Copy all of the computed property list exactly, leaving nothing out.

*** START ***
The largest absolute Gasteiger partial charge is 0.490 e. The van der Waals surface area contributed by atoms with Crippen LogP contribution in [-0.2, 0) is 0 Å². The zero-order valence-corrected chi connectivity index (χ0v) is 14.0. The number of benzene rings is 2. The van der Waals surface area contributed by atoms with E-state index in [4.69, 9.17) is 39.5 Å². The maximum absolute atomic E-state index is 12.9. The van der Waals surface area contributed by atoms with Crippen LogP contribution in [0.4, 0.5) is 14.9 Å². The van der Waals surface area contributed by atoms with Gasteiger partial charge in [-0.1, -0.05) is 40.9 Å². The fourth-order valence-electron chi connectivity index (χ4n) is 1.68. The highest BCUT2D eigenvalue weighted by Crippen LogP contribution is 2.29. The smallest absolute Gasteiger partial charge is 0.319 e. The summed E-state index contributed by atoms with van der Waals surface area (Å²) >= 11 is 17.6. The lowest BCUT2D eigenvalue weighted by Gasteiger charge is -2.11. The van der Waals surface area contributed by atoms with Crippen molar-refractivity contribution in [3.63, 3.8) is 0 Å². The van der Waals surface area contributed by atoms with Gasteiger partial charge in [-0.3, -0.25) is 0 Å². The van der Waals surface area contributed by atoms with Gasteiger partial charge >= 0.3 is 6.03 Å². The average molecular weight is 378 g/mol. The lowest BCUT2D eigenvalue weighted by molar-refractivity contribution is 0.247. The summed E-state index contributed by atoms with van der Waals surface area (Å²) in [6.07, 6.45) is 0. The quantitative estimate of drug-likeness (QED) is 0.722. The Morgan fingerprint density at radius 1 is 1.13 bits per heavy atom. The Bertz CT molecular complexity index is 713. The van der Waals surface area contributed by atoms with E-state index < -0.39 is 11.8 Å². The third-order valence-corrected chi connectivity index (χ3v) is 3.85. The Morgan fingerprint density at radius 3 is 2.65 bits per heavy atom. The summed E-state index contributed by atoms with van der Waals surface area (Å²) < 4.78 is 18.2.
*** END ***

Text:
The largest absolute Gasteiger partial charge is 0.490 e. The van der Waals surface area contributed by atoms with Crippen LogP contribution in [-0.2, 0) is 0 Å². The zero-order valence-corrected chi connectivity index (χ0v) is 14.0. The number of benzene rings is 2. The van der Waals surface area contributed by atoms with E-state index in [4.69, 9.17) is 39.5 Å². The maximum absolute atomic E-state index is 12.9. The van der Waals surface area contributed by atoms with Crippen LogP contribution in [0.4, 0.5) is 14.9 Å². The van der Waals surface area contributed by atoms with Gasteiger partial charge in [-0.1, -0.05) is 40.9 Å². The fourth-order valence-electron chi connectivity index (χ4n) is 1.68. The highest BCUT2D eigenvalue weighted by Crippen LogP contribution is 2.29. The smallest absolute Gasteiger partial charge is 0.319 e. The summed E-state index contributed by atoms with van der Waals surface area (Å²) >= 11 is 17.6. The lowest BCUT2D eigenvalue weighted by Gasteiger charge is -2.11. The van der Waals surface area contributed by atoms with Crippen molar-refractivity contribution in [3.63, 3.8) is 0 Å². The van der Waals surface area contributed by atoms with Gasteiger partial charge in [-0.3, -0.25) is 0 Å². The van der Waals surface area contributed by atoms with Gasteiger partial charge >= 0.3 is 6.03 Å². The average molecular weight is 378 g/mol. The lowest BCUT2D eigenvalue weighted by molar-refractivity contribution is 0.247. The summed E-state index contributed by atoms with van der Waals surface area (Å²) in [6.07, 6.45) is 0. The quantitative estimate of drug-likeness (QED) is 0.722. The Morgan fingerprint density at radius 1 is 1.13 bits per heavy atom. The Bertz CT molecular complexity index is 713. The van der Waals surface area contributed by atoms with E-state index < -0.39 is 11.8 Å². The third-order valence-corrected chi connectivity index (χ3v) is 3.85. The Morgan fingerprint density at radius 3 is 2.65 bits per heavy atom. The summed E-state index contributed by atoms with van der Waals surface area (Å²) < 4.78 is 18.2.